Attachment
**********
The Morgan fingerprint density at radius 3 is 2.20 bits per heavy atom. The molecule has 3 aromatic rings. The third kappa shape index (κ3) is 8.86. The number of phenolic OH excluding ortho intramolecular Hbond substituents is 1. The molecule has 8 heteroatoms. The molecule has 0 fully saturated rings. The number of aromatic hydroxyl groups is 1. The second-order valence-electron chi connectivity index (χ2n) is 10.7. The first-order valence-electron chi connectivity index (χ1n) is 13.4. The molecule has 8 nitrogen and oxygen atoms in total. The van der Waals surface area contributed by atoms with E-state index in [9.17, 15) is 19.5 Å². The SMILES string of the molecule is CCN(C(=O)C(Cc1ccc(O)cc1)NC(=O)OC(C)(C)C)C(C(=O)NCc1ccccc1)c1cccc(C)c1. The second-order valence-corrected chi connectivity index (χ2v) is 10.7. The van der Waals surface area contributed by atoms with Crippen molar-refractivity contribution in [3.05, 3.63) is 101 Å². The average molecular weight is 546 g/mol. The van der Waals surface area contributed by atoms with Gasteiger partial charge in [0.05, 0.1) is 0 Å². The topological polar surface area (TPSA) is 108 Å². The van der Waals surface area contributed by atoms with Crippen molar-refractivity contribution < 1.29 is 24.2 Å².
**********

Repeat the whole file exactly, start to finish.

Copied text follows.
The Morgan fingerprint density at radius 3 is 2.20 bits per heavy atom. The molecule has 3 aromatic rings. The third kappa shape index (κ3) is 8.86. The number of phenolic OH excluding ortho intramolecular Hbond substituents is 1. The molecule has 8 heteroatoms. The molecule has 0 fully saturated rings. The number of aromatic hydroxyl groups is 1. The second-order valence-electron chi connectivity index (χ2n) is 10.7. The first-order valence-electron chi connectivity index (χ1n) is 13.4. The molecule has 8 nitrogen and oxygen atoms in total. The van der Waals surface area contributed by atoms with E-state index in [9.17, 15) is 19.5 Å². The SMILES string of the molecule is CCN(C(=O)C(Cc1ccc(O)cc1)NC(=O)OC(C)(C)C)C(C(=O)NCc1ccccc1)c1cccc(C)c1. The second-order valence-corrected chi connectivity index (χ2v) is 10.7. The van der Waals surface area contributed by atoms with Crippen molar-refractivity contribution in [3.05, 3.63) is 101 Å². The average molecular weight is 546 g/mol. The van der Waals surface area contributed by atoms with Gasteiger partial charge in [0.05, 0.1) is 0 Å². The topological polar surface area (TPSA) is 108 Å². The van der Waals surface area contributed by atoms with Crippen molar-refractivity contribution < 1.29 is 24.2 Å².